Agreed Ryan. I think there are lots of better ways to spend the MTA’s money than building this station, but as Ben has repeatedly pointed out, it was shortsighted not to make the investments while the shovels were already in the ground.

        The argument about blocks is pretty ridiculous though. We’re not really talking about 6 blocks versus 9 or 10. The people inside the elbow of the line’s curve, to the south, have plenty of subway access for sure. It’s the neighborhood to the north and west. From 8th Ave to the river options are sparse. The stop at 10th Ave. would help people who might otherwise be walking 15-20 blocks to 50th Street or the Port Authority.

        That said, connecting the 7 to the L, as has been thrown about, could be a real game changer. And of course just getting the SAS done or TriboroRX would be even more preferable.

  4. Streater says:

    I’ve taken a ride a few times already on the 7 between Times Square and Hudson yards and the train is slow enough… no station needed… just walk a block if you have to, seriously. The 7 doesn’t need any additional riders anyway because it’s going to get packed.

    The thing to consider too is anyone that lives there that wants to take the subway is going to want a one seat ride, but if you take the 7 you’re most likely going to want to transfer… so not worth the bang for the buck… again, walk a block.

    My top priority that no one has talked about: extend the 6 AVE LINE from SECOND AVE to Brooklyn and on to UTICA AVE like it was supposed to be. You will do 2 things: Add more Williamsburg capacity while adding a line to a much deserved area of Brooklyn.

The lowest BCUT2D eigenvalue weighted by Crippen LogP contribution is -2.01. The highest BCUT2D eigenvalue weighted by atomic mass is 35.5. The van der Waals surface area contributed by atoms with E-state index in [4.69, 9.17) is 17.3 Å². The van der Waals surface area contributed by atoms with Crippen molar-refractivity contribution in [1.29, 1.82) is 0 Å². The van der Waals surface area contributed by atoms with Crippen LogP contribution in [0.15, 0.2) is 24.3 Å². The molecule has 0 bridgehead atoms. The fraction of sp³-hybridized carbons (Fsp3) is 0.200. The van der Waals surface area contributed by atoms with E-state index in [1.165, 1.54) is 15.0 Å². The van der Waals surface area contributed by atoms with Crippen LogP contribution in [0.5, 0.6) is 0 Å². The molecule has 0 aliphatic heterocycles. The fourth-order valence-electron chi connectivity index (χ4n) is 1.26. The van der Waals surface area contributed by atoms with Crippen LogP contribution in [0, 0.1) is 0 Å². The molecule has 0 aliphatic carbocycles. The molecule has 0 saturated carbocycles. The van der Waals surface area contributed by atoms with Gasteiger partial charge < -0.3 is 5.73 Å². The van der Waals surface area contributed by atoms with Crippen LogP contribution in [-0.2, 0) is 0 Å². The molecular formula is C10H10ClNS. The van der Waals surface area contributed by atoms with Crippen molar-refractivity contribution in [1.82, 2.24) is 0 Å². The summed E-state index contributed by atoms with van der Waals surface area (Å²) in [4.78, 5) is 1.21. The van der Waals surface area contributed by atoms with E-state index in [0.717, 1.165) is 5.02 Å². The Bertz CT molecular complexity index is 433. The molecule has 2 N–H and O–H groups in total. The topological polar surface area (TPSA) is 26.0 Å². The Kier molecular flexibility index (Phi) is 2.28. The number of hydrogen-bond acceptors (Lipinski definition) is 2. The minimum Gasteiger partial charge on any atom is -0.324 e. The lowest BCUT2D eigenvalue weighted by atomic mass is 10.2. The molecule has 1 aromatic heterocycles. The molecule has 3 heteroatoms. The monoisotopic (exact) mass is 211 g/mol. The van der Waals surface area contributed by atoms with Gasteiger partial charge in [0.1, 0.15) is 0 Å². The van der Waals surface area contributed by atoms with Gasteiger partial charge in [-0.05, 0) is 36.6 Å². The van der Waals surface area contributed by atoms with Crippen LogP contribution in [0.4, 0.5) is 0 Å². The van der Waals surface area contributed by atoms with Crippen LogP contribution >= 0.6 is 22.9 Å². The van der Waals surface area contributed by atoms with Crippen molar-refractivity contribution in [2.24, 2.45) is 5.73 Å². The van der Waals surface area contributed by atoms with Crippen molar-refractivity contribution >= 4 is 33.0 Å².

OR the best bang for your buck… reconstruct the G go thru Manhattan and turn it into a circle line… BOOM… you now have the most popular line in the city PLUS no new stations so it won’t cost that much. WTF doesn’t NYC have a circle line anyway?????????????????

    • Eric says:

      Re Utica:
      – Williamsburg etc have plenty of spare capacity. If the L is full you can always take the J/M/Z or G which have plenty of space. So this plan does not really help with capacity
      – The 6th Avenue line already has 4 services and adding a fifth would cause schedule difficulties
      – Utica south of Eastern Parkway, connecting to the 3/4, is a great project because it covers areas with no subway currently in walking distance. Plus, it can be elevated and thus much cheaper. Utica north of Eastern Parkway covers areas that already have nearby subways.

      Re the G:
      – There is no advantage to a circle line. Most US cities don’t have one. Detroit has one that’s a miserable failure.
      – The G would be much more successful if it went to Manhattan. Like you say, this would require a short new tunnel in the Queens Plaza area.

      • Tower18 says:

        I believe London and Paris both had “circle” lines in the past which were broken into two (Paris) or changed to not be a true endless circle (London) due to reliability problems.

    • Nick Ober says:

      Yeah, the slow speed of the 7 between TSQ and Hudson Yards surprised me. Not really sure why it runs so slowly given the fact that the curve seems plenty wide.

    • Toddster says:

      Are you really arguing not to build a station because people will use it? We should probably just shut down 42-Grand Central on the 4,5,6. All those people getting on just really crowd the train and slow it down.

      And concerning a one seat ride, its not walking a block. It’s walking two long blocks to get to the 8th Avenue lines. Thought unless you need the A,C,E, to get your one seat ride, you’d most likely have to walk another Avenue to get to the true Times Square complex. So that’s a three Avenue walk, assuming you live at the intersection of 10th and 41st. What about someone coming from say 11th and 44th? I’m pretty sure they would much rather get on the 7 at 10th and 41st and transfer than walk .75 miles to 42/7, especially when its raining…or snowing…or cold…or hot.